|Publication number||US7995491 B1|
|Application number||US 11/406,968|
|Publication date||Aug 9, 2011|
|Filing date||Apr 19, 2006|
|Priority date||Apr 19, 2006|
|Publication number||11406968, 406968, US 7995491 B1, US 7995491B1, US-B1-7995491, US7995491 B1, US7995491B1|
|Inventors||Rohini Bhangley, Li-Jin Chung, Kevin D'Souza, Madhukar Kshirsagar, Leah Zhang|
|Original Assignee||At&T Intellectual Property Ii, Lp|
|Export Citation||BiBTeX, EndNote, RefMan|
|Patent Citations (8), Referenced by (2), Classifications (13), Legal Events (2)|
|External Links: USPTO, USPTO Assignment, Espacenet|
The present invention generally relates to network monitoring, and more particularly to a method and device for detecting and correlating failures in a MPLS-VPN (Multiprotocol Label Switching Virtual Private Network) network.
Virtual Private Networks (‘VPNs’) are secured private network connections that are built on top of publicly-accessible infrastructure, such as the Internet or the public telephone network. VPNs typically employ a combination of data routers, switches and access controls that allow various types of data to be transmitted between computers.
Typically, VPNs are configured to connect to a service provider's backbone network. Today, service provider networks tend to be Internet protocol (‘IP’) based and are configured to use Multiprotocol Label Switching (‘MPLS’). MPLS is a vendor-independent protocol that applies labels to data packets that are transmitted across a service provider's backbone network.
Effective operation of the network requires that two service Provider Routers (‘P-Routers’) agree on the meaning of labels used to forward traffic between and through them. This common understanding is achieved by a set of procedures, an example being Label Distribution Protocol (‘LDP’), by which one P-Router informs the other of the label bindings it has made. Various MPLS enabled protocols may be used by P-Routers to establish Label Switched Paths (‘LSPs’) through the network by mapping the network-layer routing information directly to the data-link layer switched paths.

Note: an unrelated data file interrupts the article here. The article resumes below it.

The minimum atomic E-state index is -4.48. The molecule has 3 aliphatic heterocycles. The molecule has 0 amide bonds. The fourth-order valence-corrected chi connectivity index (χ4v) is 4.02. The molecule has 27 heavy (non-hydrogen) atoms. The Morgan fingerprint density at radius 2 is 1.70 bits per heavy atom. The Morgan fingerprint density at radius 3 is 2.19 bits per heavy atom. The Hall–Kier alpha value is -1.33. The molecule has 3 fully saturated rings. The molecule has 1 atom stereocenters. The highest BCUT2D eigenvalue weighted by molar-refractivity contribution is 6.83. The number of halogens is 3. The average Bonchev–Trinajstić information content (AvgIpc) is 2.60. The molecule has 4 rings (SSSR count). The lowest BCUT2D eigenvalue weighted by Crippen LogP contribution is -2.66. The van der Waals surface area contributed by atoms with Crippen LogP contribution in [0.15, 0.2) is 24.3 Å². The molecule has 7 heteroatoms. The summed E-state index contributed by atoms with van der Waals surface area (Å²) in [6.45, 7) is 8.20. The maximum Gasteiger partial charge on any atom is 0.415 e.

Use of VPNs can reduce an organization's networking complexity and costs. For example, rather than setting up and managing individual point-to-point circuits between offices using leased lines, VPN implementations only need to establish one connection from each offices' router (e.g., a Customer Edge Router (‘CE-Router’)) to a service Provider Edge Router (‘PE-Router’). Typically, the PE-Router is linked directly to the service provider's backbone network.
Network monitoring and alarming is critical to understanding the impact of a network fault in the service provider's network. For example, a single network fault in a service provider's backbone network can result in an array of symptoms that impact several VPNs. Associating these symptoms to their original cause can be difficult. A multitude of alarms/traps also may be generated by these symptoms that can cumulatively overwhelm support organizations charged with determining the original cause of network failures. As a result, improved monitoring and alarming techniques to determine the cause of network failures are needed.
Techniques for monitoring and processing network reachability events across a service provider's network are disclosed. The techniques include monitoring provider-edge routers by identifying reachability events and partial packet loss events, and processing those events so as to reduce the number of alarms generated for investigation.
Various aspects of the system relate to identifying network reachabilty events and processing the events to reduce the number of alarms that need to be investigated.
For example, according to one aspect, a method includes determining a network impairment between at least two provider-edge routers and generating an event notification based on the network impairment. The event notification identifies the at least two provider-edge routers and the network impairment. The method also includes generating an alarm based on a plurality of event notifications.
In some embodiments, the method also may include determining the network impairment by forwarding a data packet between two provider-edge routers and sending a remote command to at least one of the provider-edge routers to forward the data packet at a set time interval.
In some embodiments, the method includes generating the alarm by identifying a first provider-edge router associated with a greatest frequency of event notifications, and converting the event notifications associated with the first provider-edge router into a provider-node based alarm.
In other embodiments, the method includes generating a single path-based alarm in response to the greatest frequency of event notifications associated with the first provider-edge router being less than two.